Kunsthåndværker Markedet … amazing art and/or beautiful utility?

mugs by Janni Godtliebsen

A significant proportion of the ceramic works on show at the craft market were clearly decorative and that’s fine … the potter as ceramic artist or maker. Glass at this level of design and craftsmanship tends to be more practical so there were certainly wine glasses and jugs at the market but still plenty of presentation pieces. Many of the stalls had flowers or fruit in their vases or bowls but this was presumably to make the display as attractive as possible rather than suggest clear practical use. 

Believe me, this is not a criticism of the designers and artists but may simply reflect the practical approach of the Danes to buying table ware and glass and ceramics for their dining rooms and kitchens. There is probably a clear division in people’s minds between decorative work and practical table ware. I was just curious that although there were mugs and so on, which were clearly to be seen as something special … a gift or a treat to oneself … it would have been difficult to go around the market and buy enough tableware to set a table for a full dinner.

Perhaps this is not the right venue for that because the Kunsthåndværker Markedet does show the work of some of the best craft artists in the country but on the other hand it does deliberately call itself a craft market and not an art fair.

Again, I repeat, this really is not a criticism of the people showing their work here. It is more a reflection on the perceptions and expectations of the visitors to the market ... the customers. In the Renaissance, in Florence or Paris or Antwerp, the great silver smiths and glassmakers were seen as equals to the artists working as sculptors or painters and great presentation pieces would be the centre of any great table. It seems that now many buyers are still happier spending their money on a “work of art”, meaning a painting or a print, than a comparable amount on a ceramic or glass piece.

There are exceptions …there are serious collectors of art glass and of major ceramic works and pieces by Grayson Perry, for example, achieve astonishing prices.

So the makers inhabit a strange middle ground now … trying to command appropriate price levels to reflect their skill and expertise and the time taken to produce the works.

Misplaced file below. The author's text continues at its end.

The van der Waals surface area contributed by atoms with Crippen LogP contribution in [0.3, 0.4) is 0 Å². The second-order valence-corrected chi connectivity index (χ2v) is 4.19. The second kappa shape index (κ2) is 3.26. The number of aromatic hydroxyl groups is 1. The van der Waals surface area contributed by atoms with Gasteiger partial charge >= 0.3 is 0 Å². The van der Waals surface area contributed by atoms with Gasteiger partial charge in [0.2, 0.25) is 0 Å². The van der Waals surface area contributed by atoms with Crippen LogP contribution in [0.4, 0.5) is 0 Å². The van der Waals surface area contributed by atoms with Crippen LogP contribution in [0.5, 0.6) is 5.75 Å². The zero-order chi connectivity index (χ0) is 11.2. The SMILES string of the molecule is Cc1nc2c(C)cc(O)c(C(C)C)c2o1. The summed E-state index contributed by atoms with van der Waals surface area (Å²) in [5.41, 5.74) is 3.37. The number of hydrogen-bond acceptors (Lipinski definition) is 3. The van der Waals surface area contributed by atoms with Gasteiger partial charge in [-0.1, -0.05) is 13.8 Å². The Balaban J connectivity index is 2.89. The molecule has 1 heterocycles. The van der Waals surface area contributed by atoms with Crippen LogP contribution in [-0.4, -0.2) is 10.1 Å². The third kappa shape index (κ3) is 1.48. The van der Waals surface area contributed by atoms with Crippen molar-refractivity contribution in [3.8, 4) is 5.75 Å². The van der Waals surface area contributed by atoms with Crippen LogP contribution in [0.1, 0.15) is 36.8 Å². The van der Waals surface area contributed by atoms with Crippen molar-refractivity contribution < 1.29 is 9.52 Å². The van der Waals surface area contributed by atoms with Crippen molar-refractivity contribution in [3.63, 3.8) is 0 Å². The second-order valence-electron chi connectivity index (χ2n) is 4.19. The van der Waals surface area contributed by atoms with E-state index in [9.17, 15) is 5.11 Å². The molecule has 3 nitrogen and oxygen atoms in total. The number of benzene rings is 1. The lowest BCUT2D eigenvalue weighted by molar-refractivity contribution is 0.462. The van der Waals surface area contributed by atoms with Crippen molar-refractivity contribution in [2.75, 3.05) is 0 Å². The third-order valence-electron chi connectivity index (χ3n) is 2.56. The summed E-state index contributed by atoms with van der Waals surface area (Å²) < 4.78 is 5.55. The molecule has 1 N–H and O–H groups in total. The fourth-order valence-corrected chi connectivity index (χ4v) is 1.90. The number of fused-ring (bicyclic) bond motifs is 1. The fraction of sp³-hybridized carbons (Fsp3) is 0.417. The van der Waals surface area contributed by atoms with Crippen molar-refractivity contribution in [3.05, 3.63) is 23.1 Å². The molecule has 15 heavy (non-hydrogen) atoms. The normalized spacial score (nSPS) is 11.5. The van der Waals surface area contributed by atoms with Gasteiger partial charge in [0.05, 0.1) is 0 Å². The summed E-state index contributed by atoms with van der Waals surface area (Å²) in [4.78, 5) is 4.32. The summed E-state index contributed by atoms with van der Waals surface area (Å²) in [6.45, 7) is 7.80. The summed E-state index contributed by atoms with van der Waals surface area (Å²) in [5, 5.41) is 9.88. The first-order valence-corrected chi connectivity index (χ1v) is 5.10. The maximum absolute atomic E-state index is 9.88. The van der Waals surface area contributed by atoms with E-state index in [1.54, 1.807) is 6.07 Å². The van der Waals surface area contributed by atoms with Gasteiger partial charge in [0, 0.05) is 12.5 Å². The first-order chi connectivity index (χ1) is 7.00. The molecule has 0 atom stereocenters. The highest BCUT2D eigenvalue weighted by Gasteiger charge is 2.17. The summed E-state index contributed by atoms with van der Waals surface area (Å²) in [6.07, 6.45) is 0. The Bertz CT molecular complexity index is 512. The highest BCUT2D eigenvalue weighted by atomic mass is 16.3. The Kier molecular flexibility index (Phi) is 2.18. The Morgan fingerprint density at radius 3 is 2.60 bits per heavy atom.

Nor is this a comment about trying to return to a rose-tinted idea of an idyllic rural past where the local potter or local tin smith made everything the village needed for their tables … they didn’t … in the 17th, 18th and 19th centuries most families outside the towns bought a few special pieces on trips in to the local market. Much was local and, in the pre-industrial period, hand made although wealthy families could and did buy porcelain from the Copenhagen works or from further away in France and Germany, buying prestigious and fine tableware.

It’s just that I’m curious about how Danish families set their tables now. Is there just practical every-day white china from IKEA that goes into the dishwasher without having to think twice or maybe the old inherited service from Royal Copenhagen is used carefully and with respect for every important family meal or are young Danes in Copenhagen scouring the flea markets for china and glass from the 1950s and mixing and matching in an imaginative way?

And although Copenhagen now has a well-deserved reputation for the range and quality of its restaurants and many of those deliberately go to Danish companies or Danish designers for chairs and tables, do any set those tables with Danish craft ceramics or Danish craft glass? Is it simply a matter of price … even the most prestigious restaurant must set a budget for furniture and fittings … or is it that a small independent potter would simply struggle with the practical problems of suddenly having to produce 100 place settings. 

In the 1960s, in England, Cranks restaurant used pottery from John Leach’s workshop but then Cranks was exceptional … David Canter who established Cranks, in some ways an English equivalent of Claus Meyer, was not only a pioneer in selling healthy natural food but plans for Cranks were actually conceived when he was working in Carnaby Street on converting a building for the Craft Potters’ Association, of which he was a founding member, and a vacant bakery nearby came on the market and he took that opportunity to produce and sell the food he thought people should be eating on ceramics he appreciated. When we were at university, a school friend had a summer job serving table at Cranks and he told me that a phenomenal amount of china was stolen by customers so clearly it was a good choice … though perhaps not so good for the profit margins.

My budget doesn’t stretch to a grub crawl around the city in search of tables set with crafts-made pottery and glass but I’d be curious to hear about any Danish versions of Cranks.

I actually use pottery from John Leach every day and that is really the point of this post … not to boast about using pottery from Muchelney … but there is that odd phrase about things being “life enhancing” but actually it is true. Taking time to find the right ceramics and the right glass and investing in it but then actually using it every day is life enhancing. If you are half way through a cup of good coffee and you realise just how much you like the cup … that’s life enhancing; if the glass jar looks fantastic and perfect in the kitchen … as well as being practical and air tight and all those things … that’s life enhancing. I’ve used my Leach mugs and tea pots every day for nearly forty years and still enjoy using them … and after that length of time the price tag has been long-forgotten and is totally irrelevant.

glass storage jars by Marion Fortat